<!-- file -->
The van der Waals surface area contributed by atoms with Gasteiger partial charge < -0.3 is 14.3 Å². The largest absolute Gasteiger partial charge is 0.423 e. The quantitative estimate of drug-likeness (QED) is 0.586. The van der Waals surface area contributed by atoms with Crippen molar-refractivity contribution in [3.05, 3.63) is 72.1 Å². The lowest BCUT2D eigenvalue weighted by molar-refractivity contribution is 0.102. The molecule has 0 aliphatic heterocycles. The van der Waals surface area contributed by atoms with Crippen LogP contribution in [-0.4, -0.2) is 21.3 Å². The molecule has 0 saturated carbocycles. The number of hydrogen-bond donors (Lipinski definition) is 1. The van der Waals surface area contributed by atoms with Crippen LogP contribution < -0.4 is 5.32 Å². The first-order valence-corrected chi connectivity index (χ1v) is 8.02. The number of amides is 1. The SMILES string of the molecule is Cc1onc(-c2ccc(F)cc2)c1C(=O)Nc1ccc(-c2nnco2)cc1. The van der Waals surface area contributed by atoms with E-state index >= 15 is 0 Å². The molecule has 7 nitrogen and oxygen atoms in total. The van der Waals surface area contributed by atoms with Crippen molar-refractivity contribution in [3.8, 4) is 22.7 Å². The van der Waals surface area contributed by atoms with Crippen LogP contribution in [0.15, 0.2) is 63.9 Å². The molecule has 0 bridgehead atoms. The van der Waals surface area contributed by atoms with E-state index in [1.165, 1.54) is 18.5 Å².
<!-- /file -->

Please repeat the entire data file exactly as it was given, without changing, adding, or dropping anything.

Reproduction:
The van der Waals surface area contributed by atoms with Gasteiger partial charge < -0.3 is 14.3 Å². The largest absolute Gasteiger partial charge is 0.423 e. The quantitative estimate of drug-likeness (QED) is 0.586. The van der Waals surface area contributed by atoms with Crippen molar-refractivity contribution in [3.05, 3.63) is 72.1 Å². The lowest BCUT2D eigenvalue weighted by molar-refractivity contribution is 0.102. The molecule has 0 aliphatic heterocycles. The van der Waals surface area contributed by atoms with Crippen LogP contribution in [-0.4, -0.2) is 21.3 Å². The molecule has 0 saturated carbocycles. The number of hydrogen-bond donors (Lipinski definition) is 1. The van der Waals surface area contributed by atoms with Crippen LogP contribution < -0.4 is 5.32 Å². The first-order valence-corrected chi connectivity index (χ1v) is 8.02. The number of amides is 1. The SMILES string of the molecule is Cc1onc(-c2ccc(F)cc2)c1C(=O)Nc1ccc(-c2nnco2)cc1. The van der Waals surface area contributed by atoms with E-state index >= 15 is 0 Å². The molecule has 7 nitrogen and oxygen atoms in total. The van der Waals surface area contributed by atoms with Crippen molar-refractivity contribution in [3.8, 4) is 22.7 Å². The van der Waals surface area contributed by atoms with Crippen LogP contribution in [0.15, 0.2) is 63.9 Å². The molecule has 0 bridgehead atoms. The van der Waals surface area contributed by atoms with E-state index in [1.165, 1.54) is 18.5 Å².